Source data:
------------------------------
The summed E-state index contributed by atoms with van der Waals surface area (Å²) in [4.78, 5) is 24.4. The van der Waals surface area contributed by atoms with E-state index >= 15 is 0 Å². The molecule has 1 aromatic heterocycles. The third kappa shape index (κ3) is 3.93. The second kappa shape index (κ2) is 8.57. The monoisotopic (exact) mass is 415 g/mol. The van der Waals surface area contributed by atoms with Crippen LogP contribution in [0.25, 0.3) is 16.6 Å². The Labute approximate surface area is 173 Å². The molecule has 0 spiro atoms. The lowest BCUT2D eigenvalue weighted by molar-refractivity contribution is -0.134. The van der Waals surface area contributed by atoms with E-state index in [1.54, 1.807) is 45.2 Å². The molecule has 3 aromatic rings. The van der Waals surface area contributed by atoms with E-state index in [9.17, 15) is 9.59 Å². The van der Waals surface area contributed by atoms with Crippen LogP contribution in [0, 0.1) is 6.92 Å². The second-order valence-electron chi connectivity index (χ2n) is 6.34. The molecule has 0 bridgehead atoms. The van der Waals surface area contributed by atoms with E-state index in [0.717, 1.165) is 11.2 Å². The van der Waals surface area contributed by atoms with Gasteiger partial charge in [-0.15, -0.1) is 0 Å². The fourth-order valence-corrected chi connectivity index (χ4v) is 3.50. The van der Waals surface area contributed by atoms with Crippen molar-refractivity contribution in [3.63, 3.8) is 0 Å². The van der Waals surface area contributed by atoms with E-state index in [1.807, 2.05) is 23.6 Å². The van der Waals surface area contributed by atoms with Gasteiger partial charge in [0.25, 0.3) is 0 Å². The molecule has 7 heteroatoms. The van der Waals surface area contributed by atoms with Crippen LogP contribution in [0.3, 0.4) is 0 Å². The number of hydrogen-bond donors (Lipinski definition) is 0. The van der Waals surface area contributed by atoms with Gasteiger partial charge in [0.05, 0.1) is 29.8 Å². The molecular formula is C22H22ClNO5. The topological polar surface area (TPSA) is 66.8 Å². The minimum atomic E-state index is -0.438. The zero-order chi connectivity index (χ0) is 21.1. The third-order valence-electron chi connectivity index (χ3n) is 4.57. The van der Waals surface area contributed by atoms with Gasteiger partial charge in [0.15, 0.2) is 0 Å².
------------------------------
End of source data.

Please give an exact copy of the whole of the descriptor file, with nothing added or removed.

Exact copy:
The summed E-state index contributed by atoms with van der Waals surface area (Å²) in [4.78, 5) is 24.4. The van der Waals surface area contributed by atoms with E-state index >= 15 is 0 Å². The molecule has 1 aromatic heterocycles. The third kappa shape index (κ3) is 3.93. The second kappa shape index (κ2) is 8.57. The monoisotopic (exact) mass is 415 g/mol. The van der Waals surface area contributed by atoms with Crippen LogP contribution in [0.25, 0.3) is 16.6 Å². The Labute approximate surface area is 173 Å². The molecule has 0 spiro atoms. The lowest BCUT2D eigenvalue weighted by molar-refractivity contribution is -0.134. The van der Waals surface area contributed by atoms with E-state index in [1.54, 1.807) is 45.2 Å². The molecule has 3 aromatic rings. The van der Waals surface area contributed by atoms with E-state index in [9.17, 15) is 9.59 Å². The van der Waals surface area contributed by atoms with Crippen LogP contribution in [0, 0.1) is 6.92 Å². The second-order valence-electron chi connectivity index (χ2n) is 6.34. The molecule has 0 bridgehead atoms. The van der Waals surface area contributed by atoms with E-state index in [0.717, 1.165) is 11.2 Å². The van der Waals surface area contributed by atoms with Gasteiger partial charge in [-0.15, -0.1) is 0 Å². The fourth-order valence-corrected chi connectivity index (χ4v) is 3.50. The van der Waals surface area contributed by atoms with Crippen molar-refractivity contribution in [3.63, 3.8) is 0 Å². The van der Waals surface area contributed by atoms with E-state index in [1.807, 2.05) is 23.6 Å². The van der Waals surface area contributed by atoms with Gasteiger partial charge in [0.25, 0.3) is 0 Å². The molecule has 7 heteroatoms. The van der Waals surface area contributed by atoms with Crippen LogP contribution in [0.3, 0.4) is 0 Å². The number of hydrogen-bond donors (Lipinski definition) is 0. The van der Waals surface area contributed by atoms with Gasteiger partial charge in [0.05, 0.1) is 29.8 Å². The molecular formula is C22H22ClNO5. The topological polar surface area (TPSA) is 66.8 Å². The minimum atomic E-state index is -0.438. The zero-order chi connectivity index (χ0) is 21.1. The third-order valence-electron chi connectivity index (χ3n) is 4.57. The van der Waals surface area contributed by atoms with Gasteiger partial charge in [0.15, 0.2) is 0 Å².